In early 2020, Reuters reported that the FBI was “investigating the role of Israeli spyware  vendor NSO Group Technologies in possible hacks on American residents and companies as well as suspected intelligence gathering on governments.” NSO may have even provided the software that the Saudis used to hack Amazon chief and Washington Post owner Jeff Bezos’s phone amid the fallout of the murder of Post columnist Jamal Khashoggi.

More recently, in what was most likely an Emirati-sponsored campaign, op-eds appeared in a number of conservative U.S. media outlets, which “heaped praise on the United Arab Emirates and advocated for a tougher approach to Qatar, Turkey, Iran and its proxy groups in Iraq and Lebanon,” according to reporting by The Daily Beast. In fact, the articles’ supposed authors were actually fake personas with inauthentic avatars, Twitter profiles, and LinkedIn accounts designed to dupe sites into publishing articles that praised the UAE’s stance on regional security issues.

It’s time for awkward conversations

The United States government needs to recalibrate a number of policies and relationships in the Gulf region, and this includes having some difficult discussions with authoritarian allies over their rampant spreading of mis- and disinformation. While our research has not shown any direct involvement by Gulf-nation governments, the Israeli government, or private companies tied to these nations undertaking campaigns aimed at the U.S. election akin to Russia, China, and Iran, their information operations still do harm.

First, flooding the airwaves and internet with more mis- and disinformation further muddies the waters of truth, making it harder for individuals to discern what is real and what is not. This leads people to believe that nothing is true, or that the truth is “unknowable,” which breeds cynicism, apathy, and reluctance to participate in civil society. Second, and most importantly for foreign policy purposes, the emergence of a disinformation growth industry fostered by Gulf countries focusing on Iran and its proxies is a dangerous addition to an already combustible situation. Moreover, it gives hawks in the Gulf countries, Israel, and the United States ammunition regardless of whether it’s false or misleading.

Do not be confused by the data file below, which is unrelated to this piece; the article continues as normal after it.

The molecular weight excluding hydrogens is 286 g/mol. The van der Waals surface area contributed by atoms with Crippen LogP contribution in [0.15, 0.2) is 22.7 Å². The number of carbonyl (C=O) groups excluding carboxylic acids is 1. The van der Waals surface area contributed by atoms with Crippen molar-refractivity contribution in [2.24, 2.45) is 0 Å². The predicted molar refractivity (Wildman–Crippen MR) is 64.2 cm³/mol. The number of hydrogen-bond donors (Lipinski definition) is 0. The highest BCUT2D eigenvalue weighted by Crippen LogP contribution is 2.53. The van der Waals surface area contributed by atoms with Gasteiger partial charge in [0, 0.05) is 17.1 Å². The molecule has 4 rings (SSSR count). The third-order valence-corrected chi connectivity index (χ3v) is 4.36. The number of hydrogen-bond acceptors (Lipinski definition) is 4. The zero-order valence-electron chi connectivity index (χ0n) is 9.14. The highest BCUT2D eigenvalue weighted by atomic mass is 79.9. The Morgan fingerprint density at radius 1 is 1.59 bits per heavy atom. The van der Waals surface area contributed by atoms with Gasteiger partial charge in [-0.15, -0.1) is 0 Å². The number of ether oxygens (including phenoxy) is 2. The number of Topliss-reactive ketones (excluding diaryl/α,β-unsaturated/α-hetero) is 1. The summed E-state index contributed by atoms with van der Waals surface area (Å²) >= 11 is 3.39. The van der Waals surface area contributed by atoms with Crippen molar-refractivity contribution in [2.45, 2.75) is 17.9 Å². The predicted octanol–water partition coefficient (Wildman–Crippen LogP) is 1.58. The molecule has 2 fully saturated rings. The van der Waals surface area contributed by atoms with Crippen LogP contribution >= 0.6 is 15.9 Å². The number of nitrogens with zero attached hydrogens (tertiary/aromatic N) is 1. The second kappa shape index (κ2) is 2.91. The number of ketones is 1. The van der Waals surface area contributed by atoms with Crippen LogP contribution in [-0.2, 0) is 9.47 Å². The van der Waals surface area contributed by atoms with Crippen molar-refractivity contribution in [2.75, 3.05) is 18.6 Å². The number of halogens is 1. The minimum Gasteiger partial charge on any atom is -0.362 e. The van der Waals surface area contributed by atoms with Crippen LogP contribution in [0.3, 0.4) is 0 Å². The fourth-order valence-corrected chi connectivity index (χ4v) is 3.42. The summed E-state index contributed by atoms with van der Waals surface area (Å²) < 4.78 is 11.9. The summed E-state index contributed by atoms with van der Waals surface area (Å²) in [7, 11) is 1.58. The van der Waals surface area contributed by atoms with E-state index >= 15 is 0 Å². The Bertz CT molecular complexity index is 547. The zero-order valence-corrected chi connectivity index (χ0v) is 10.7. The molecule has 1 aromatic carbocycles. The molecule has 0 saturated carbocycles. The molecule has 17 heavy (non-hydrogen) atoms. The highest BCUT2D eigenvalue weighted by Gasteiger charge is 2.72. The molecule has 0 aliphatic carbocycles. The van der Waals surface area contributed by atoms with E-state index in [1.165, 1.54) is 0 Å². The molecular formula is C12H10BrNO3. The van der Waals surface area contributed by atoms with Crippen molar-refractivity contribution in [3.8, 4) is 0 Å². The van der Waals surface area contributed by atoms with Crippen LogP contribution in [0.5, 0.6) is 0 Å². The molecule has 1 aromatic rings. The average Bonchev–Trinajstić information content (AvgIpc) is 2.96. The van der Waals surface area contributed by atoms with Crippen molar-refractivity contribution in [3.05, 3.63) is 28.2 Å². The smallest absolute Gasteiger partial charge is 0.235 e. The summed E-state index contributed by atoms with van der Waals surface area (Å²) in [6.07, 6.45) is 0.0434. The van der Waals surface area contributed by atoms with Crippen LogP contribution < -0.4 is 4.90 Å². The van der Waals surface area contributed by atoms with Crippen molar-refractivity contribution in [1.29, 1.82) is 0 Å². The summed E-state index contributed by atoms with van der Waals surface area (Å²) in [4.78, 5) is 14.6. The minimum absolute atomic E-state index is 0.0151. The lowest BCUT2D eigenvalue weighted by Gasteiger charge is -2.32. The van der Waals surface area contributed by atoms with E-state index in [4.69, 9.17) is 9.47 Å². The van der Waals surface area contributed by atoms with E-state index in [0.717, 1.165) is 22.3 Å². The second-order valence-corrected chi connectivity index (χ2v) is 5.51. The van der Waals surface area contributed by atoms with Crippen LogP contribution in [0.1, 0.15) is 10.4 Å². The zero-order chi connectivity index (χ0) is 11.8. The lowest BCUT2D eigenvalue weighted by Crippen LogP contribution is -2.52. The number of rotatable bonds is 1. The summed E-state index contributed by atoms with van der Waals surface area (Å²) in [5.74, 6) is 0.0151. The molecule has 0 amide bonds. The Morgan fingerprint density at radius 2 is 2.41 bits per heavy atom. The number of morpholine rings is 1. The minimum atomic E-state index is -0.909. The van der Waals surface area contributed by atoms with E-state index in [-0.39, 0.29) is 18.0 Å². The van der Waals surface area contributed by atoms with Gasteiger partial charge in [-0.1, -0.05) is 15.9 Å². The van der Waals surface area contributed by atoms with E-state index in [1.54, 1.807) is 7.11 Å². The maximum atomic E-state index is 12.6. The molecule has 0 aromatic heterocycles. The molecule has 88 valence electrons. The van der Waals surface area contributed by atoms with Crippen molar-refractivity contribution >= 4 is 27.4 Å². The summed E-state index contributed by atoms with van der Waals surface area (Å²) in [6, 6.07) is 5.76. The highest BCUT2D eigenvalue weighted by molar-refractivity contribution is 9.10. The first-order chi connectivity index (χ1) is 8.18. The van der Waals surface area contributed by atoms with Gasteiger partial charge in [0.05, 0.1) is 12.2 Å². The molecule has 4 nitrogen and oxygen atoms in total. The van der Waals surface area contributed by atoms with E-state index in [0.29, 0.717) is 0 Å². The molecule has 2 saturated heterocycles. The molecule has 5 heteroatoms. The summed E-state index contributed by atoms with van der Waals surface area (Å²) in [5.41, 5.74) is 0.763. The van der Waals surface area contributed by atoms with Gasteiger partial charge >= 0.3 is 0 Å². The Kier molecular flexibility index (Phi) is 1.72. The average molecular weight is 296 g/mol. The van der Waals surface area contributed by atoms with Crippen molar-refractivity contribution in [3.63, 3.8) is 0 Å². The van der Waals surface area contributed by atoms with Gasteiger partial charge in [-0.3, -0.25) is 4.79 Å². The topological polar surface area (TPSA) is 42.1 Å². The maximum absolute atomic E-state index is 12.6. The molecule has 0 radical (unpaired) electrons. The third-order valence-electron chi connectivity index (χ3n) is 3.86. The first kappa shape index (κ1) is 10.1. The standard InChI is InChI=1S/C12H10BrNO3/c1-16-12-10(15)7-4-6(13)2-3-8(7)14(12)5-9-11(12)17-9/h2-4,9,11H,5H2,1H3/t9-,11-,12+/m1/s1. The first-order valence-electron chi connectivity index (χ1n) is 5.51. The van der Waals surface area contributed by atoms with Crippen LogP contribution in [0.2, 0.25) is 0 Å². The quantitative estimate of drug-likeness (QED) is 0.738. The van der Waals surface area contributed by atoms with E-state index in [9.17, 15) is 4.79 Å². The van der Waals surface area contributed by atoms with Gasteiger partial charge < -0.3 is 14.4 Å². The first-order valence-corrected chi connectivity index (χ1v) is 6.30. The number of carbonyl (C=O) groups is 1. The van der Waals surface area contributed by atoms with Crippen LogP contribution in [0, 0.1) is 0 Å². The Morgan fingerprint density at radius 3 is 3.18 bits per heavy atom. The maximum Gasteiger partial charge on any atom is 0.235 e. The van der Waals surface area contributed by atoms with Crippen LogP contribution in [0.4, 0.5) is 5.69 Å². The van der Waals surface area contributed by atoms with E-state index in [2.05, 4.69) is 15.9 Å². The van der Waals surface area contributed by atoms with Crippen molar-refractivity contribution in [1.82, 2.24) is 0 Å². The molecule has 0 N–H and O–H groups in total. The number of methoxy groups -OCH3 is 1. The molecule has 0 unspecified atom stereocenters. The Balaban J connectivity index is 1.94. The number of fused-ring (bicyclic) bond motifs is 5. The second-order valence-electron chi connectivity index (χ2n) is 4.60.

The Institute for the Study of Diplomacy’s new working group report on information operations includes a number of recommendations for governments, the technology sector, civil society, and journalists to mitigate mis- and disinformation campaigns. In regard to U.S. allies in the Gulf, a number of recommendations stand out.

First, and most obvious, the next U.S. administration (whenever that may be) needs to take this issue more seriously, whether it be Russian campaigns against U.S. elections, or Gulf allies spreading disinformation on Iran. We can’t begin to take on this issue in any whole-of-government or whole-of-society (both of which are needed) way without it.

Second, democratic allies need to coordinate more closely on information operations in order to track, respond to, and unmask those who perpetrate them. This means the sharing of best practices, intelligence coordination when possible, and a more systematic coordination effort overall. A more robust partnership focused on the Gulf States and others akin to the European External Action Service’s East StratCom Task Force website EU vs disinfo is one possible step.

Ultimately, the United States government needs to call out and pressure allies when they undertake these operations, or bankroll private sector companies who do so. While this pushback likely won’t include indictments and sanctions like in the Russia case (as long as they don’t target the United States), making arms sales and/or assistance in the ongoing civil war in Yemen more contingent on Gulf allies dialing back information operations would be a step in the right direction.